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"The conditions are appalling," Neale said recently.
"It's setting the bar at the lowest level." In a report released this month by Animals Asia, cases of poor conditions and mistreatment, including the declawing of tigers and bears, were plentiful during the last year at 13 state-run zoos and privately owned safari parks.
A breakthrough in stem-cell technology means that day is getting closer The inside of a metal box filled with liquid nitrogen and frozen to -173C (-280F) is hardly the ideal habitat for a large African mammal.
In 10 years of visiting zoos and animal parks in China, David Neale has seen a bear punched in the head by a trainer, tigers whose teeth and claws had been removed and hundreds of animals that lived in filthy, unhealthy conditions.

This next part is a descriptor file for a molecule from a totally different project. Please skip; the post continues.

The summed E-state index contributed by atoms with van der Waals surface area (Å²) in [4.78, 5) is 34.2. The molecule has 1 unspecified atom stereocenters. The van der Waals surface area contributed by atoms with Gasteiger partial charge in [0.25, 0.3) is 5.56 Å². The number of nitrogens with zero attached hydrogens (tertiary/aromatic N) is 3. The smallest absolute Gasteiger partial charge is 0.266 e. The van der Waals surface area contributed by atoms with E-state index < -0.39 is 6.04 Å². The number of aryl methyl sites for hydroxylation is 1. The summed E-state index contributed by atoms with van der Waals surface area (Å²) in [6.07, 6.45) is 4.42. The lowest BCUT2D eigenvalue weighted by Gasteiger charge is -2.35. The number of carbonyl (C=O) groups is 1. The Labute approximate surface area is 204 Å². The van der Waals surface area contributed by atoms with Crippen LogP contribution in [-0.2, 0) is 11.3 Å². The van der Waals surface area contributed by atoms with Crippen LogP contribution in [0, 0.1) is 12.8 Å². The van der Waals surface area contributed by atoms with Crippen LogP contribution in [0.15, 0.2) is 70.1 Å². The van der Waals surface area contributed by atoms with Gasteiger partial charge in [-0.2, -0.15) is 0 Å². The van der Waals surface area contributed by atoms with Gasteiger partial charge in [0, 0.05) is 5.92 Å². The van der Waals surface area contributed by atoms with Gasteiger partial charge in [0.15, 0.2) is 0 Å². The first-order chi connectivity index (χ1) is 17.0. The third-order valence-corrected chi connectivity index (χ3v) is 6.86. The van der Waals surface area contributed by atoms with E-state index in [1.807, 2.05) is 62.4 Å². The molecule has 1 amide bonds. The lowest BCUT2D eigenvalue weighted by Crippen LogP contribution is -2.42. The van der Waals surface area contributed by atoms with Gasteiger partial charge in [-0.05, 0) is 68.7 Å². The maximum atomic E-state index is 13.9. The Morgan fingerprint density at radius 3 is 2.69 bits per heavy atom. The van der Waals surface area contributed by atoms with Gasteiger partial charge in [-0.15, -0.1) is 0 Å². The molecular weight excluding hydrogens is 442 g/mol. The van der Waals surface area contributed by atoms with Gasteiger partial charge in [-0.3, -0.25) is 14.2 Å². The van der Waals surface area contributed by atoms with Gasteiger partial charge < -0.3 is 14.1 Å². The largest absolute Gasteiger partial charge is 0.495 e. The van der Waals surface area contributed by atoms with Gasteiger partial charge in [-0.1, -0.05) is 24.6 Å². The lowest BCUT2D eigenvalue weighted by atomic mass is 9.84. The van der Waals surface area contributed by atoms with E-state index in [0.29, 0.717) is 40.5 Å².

"The scenario that Animals Asia describes is unfortunately very typical.But to be honest, these are probably the best conditions there are for animals in China," Loeffler said, because the zoos and parks named in the report are among the largest and most well-financed in China.Four months earlier, 11 Siberian tigers at the Shenyang Forest Wild Animal Zoo in northeastern China starved to death.After the deaths of the giant pandas, the State Forestry Administration issued a statement criticizing zoo managers for prioritizing profit over the well-being of The Frozen Zoo aiming to bring endangered species back from the brink San Diego Zoo began collecting ski samples from rare animals in 1972 in the hope they might be used to protect these endangered species in the future.
"There are many places that are smaller and with less money, and the conditions there, we can only imagine what they are." The release of the report followed the deaths of two giant pandas in July.One was accidentally killed by poisonous gas at the Jinan Zoo in Shandong province, and the other's death at the Beijing Zoo was caused by untreated intestinal complications that went unreported for almost 20 days.